כיון שמצא פרשה זו כי תועבת ה’ כתב אחריה זכור, אמר משה ידבק רשע לרשע, משל לרוצח שנתפס הביאוהו לפני השלטון ולא היה בבית האסורין רוצח אלא אנשים טובים, מהם ראשי מדינה, אמר השלטון תנוהו במקום אחר לעצמו, לאחר ימים נתפס רוצח אחר, אמר השלטון ינתן עם חברו בזיקים, כך אמר משה ינתן מי שעשה עול עם מי שעשה עול לקיים מה שנאמר פני ה’ בעושי רעWhen he found this portion: “For all that do such things…are an abomination unto the LORD thy God.” He wrote after it “Remember…” Moshe said, ‘Let the wicked cling to the wicked.’ This is comparable to a murderer who was caught. They brought them before the leader but there weren’t any murderers in the prison, rather, only good people, some of them leaders of the city. The leader said, “Put [the murderer] in a different place all alone. After some days, another murderer was caught. The leader said, ‘Put them with their fellow in chains. Thus Moshe said, let one who is dishonest be placed with the dishonest nation…

Mishna, Tractate Kidushin, ch. 4

…אומר משום אבא גוריא לא ילמד אדם את בנו חמר גמל ספר ספן רועה וחנוני שאומנתן אומנות לסטים רבי יהודה אומר משמו החמרין רובן רשעים והגמלין רובן כשרים הספנין רובן חסידים טוב שברופאים לגיהנם והכשר שבטבחים שותפו של עמלק…says in the name of Abba Gurya, ‘A person should not teach their child to be a muleteer, a camel driver, a barber, a sailor, a shepherd, or a store keeper for their craft is the craft of thieves.’ Rabbi Yehudah said in his name, ‘Muleteers are mostly wicked. Camel drivers are mostly kosher. Sailors are mostly righteous. The best doctors go to Hell and the most kosher of butchers are partners with Amalek.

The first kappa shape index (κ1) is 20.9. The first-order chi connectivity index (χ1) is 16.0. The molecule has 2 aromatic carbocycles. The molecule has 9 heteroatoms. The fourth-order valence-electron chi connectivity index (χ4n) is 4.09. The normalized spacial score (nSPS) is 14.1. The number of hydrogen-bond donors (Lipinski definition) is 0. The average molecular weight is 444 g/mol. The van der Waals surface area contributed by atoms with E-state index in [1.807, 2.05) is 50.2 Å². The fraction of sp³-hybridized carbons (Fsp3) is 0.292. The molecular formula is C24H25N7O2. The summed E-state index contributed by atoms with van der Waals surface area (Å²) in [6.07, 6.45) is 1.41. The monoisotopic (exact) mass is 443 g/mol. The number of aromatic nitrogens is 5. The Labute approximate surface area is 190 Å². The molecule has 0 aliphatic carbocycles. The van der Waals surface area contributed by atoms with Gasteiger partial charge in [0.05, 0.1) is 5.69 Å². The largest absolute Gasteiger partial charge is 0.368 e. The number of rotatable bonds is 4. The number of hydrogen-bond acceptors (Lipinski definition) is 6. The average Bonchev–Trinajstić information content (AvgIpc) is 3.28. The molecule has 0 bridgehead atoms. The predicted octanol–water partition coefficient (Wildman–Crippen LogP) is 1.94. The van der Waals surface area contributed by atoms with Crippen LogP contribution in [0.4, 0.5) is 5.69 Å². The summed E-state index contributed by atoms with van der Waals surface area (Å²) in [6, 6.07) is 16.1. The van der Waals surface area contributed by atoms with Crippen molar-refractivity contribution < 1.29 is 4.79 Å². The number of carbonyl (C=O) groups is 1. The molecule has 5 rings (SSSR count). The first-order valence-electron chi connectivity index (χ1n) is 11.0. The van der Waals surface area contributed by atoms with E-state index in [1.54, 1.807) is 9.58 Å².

Tosafot Yom Tov ad loc

לשון רש”י…טוב שבטבחים. ספיקי טרפות באות לידו וחס על ממונו ומאכילן. ע”כ לשון רש”י. ושותפו של עמלק לא ניחא. דמה ענין עמלק למאכיל טרפות. ולכן נראה לפרש טוב שבטבחים הוא אכזרי ומזגו רע. והוא שותפו של עמלק האכזרי שזינב כל הנחשלים. ולא היה אומה ולשון שנזדווגו בישראל אחר שיצאו ממצרים והנסים שנעשו להם. כי אם עמלק ראשונה. וזה מורה על אכזריות לבבו שלא שם אל לבו הנסים והנפלאות שנעשו לישראל והמכות של מצרים במצרים ועל הים אלא אכזריותו וזדונו הכריעו לכך כמ”ש (דברים כ”ה) ולא ירא א-להים:The language of Rashi…”The best of the butchers,” possible treif meet comes to them and they are concerned with their money and feed it to others. This is the opinion of Rashi. And [according to this] “partners with Amalek” doesn’t make sense. For what is the connection between Amalek and one who feeds others treif? And therefore it appears [better] to interpret: the best of butchers are cruel and shed blood. And they are the partners of Amalek the cruel, who attacked the stragglers. And there was no nation or tribe who would engage Israel after they left Egypt and the miracles were done for them except for Amalek. And this testifies to the cruelty for they did not take to heart the miracles and wonders that were done for Israel and the plagues of Egypt in Egypt and by the sea. Rather, their cruelty and willfulness determined them. Therefore it says “And they didn’t fear God.”

Questions:

  1. What is the significance of putting he mitzvah of destroying Amalek directly after the mitzvot forbidding dishonesty in business?
  2. What kind of behavior, according to the Mishna and the Tosafot Yom Tom makes one a friend or follower of Amalek? How can this be related to the cultural discussion above?

1 Kings 11